Expression of histone deacetylase 1 and metastasis-associated protein 1 as prognostic factors in colon cancer.
ABSTRACT Histone deacetylase 1 (HDAC1) and metastasis-associated protein 1 (MTA1) form the nucleosome remodeling and histone deacetylation (NuRD) complex and may possibly play a central role in cancer development. However, limited data has been reported regarding the expression of both HDAC1 and MTA1. The aim of the present study was to clarify the clinical role of HDAC1 and MTA1 expression in colon cancer. Seventy-four patients with colon cancer, who underwent colectomy at our institution, were enrolled in this study. Expression of HDAC1 and MTA1 was examined immunohistochemically. The patients were divided into four groups: HDAC1-positive group (n=58), HDAC1-negative group (n=16), MTA1-positive group (n=38) and MTA1-negative group (n=36). Clinicopathological factors and survival rates were compared between the groups. Regarding the clinicopathological factors, the depth of tumor invasion and stage correlated significantly with HDAC1 expression (p<0.05). Age, depth of tumor invasion and vascular invasion tended to correlate with MTA1 expression. The 5-year survival rate in the HDAC1-positive group (55.1%) was significantly worse compared to the HDAC1-negative group (86.5%) (p<0.05), and the 5-year survival rate of the MTA1-positive group (50.5%) was significantly worse than that of the MTA1-negative group (73.1%) (p=0.05). In patients with stages II-IV and curability A, B, the survival rate in those with HDAC1-positive expression was significantly worse than those with HDAC1-negative expression (p<0.05), and the survival rate of the MTA1-positive group tended to be worse than that of the MTA1-negative group (p=0.07). Overall survival in both the HDAC1 and MTA1-positive groups was significantly worse than overall survival of the other groups (p<0.05). Disease-free survival in both the HDAC1- and MTA1-positive groups, among patients with stages II-IV and curability A, B, was also significantly worse than that of the other groups (p<0.05). HDAC1 and MTA1 expression levels were significantly related to poorer prognosis. Therefore, HDAC1 and MTA1 expression levels are potential prognostic indicators for colon cancer.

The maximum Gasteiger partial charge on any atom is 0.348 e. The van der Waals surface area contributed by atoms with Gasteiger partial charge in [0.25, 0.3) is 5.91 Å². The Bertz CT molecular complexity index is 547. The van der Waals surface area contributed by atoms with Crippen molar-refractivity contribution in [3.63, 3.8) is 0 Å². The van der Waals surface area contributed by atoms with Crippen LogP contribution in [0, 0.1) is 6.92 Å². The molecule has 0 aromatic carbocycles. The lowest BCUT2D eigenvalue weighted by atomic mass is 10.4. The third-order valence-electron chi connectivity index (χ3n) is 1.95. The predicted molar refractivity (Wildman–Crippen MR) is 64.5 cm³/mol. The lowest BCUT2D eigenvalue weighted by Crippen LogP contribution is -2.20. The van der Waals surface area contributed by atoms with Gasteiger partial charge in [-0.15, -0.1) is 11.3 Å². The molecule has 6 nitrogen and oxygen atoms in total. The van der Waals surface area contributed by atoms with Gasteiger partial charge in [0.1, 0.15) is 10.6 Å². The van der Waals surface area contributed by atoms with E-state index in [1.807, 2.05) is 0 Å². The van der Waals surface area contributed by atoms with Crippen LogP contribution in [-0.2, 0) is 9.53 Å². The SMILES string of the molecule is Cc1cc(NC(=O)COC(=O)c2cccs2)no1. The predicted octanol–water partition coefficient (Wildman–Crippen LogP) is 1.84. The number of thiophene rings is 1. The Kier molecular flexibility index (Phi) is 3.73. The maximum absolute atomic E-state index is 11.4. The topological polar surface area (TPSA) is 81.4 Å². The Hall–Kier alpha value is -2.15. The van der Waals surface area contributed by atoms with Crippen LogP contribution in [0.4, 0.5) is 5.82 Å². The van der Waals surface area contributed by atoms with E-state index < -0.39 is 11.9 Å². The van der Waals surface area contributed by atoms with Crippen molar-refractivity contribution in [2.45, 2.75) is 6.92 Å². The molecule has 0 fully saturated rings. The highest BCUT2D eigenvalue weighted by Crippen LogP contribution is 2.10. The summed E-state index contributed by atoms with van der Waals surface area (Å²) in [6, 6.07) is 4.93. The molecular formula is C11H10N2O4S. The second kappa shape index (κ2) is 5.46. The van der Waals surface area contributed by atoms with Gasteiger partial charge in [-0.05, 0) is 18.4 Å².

Article: MTA-1 expression is associated with metastasis and epithelial to mesenchymal transition in colorectal cancer cells.[show abstract] [hide abstract]
ABSTRACT: Although metastasis associated protein 1 (MTA1) has been widely linked to tumor metastasis, the relevant mechanisms remain to be elucidated, especially in colorectal cancer (CRC). Here, we have investigated the link between MTA1, metastasis and epithelial-mesenchymal transition (EMT) in CRC. Eighteen normal colon tissues and 91 resected tumor samples were analyzed for MTA1 expression by immunohistochemistry (IHC). IHC indicated low or no nuclear MTA1 expression in the normal tissues and significantly higher expression in Grade II, Grade III and liver metastasis tumors. No statistically significant difference was observed in MTA1 expression between Grade III and liver metastatic tumors. To demonstrate the functional importance of MTA1 in vitro, the gene was silenced in HCT-116 cells and LoVo cells and overexpressed in HCT-116 cells. MTA1 overexpression in HCT-116 cells enhanced proliferation, adhesion to fibronectin, motility, migration, invasion through Matrigel, anchorage-independent growth, neoangiogenesis and induced a loss of apoptosis. Silencing of MTA1 resulted in a reversal of all of these features. Mechanistically, MTA1 silencing caused an increase in the epithelial markers E-cadherin and ZO-1 and a decrease in the mesenchymal marker vimentin while MTA1 overexpression caused an increase in vimentin expression. Moreover, MTA1 enhanced the expression of Snai1 and Slug; silencing of MTA1 reduced their recruitment to the promoter of E-cadherin, thereby leading to its expression. MTA1 is highly expressed in higher grade tumors and is important in the orchestration of various phenotypic changes in CRC, most likely by inducing EMT. This further corroborates its role as a master regulator in tumorigenesis.Tumor Biology 01/2013; · 1.94 Impact Factor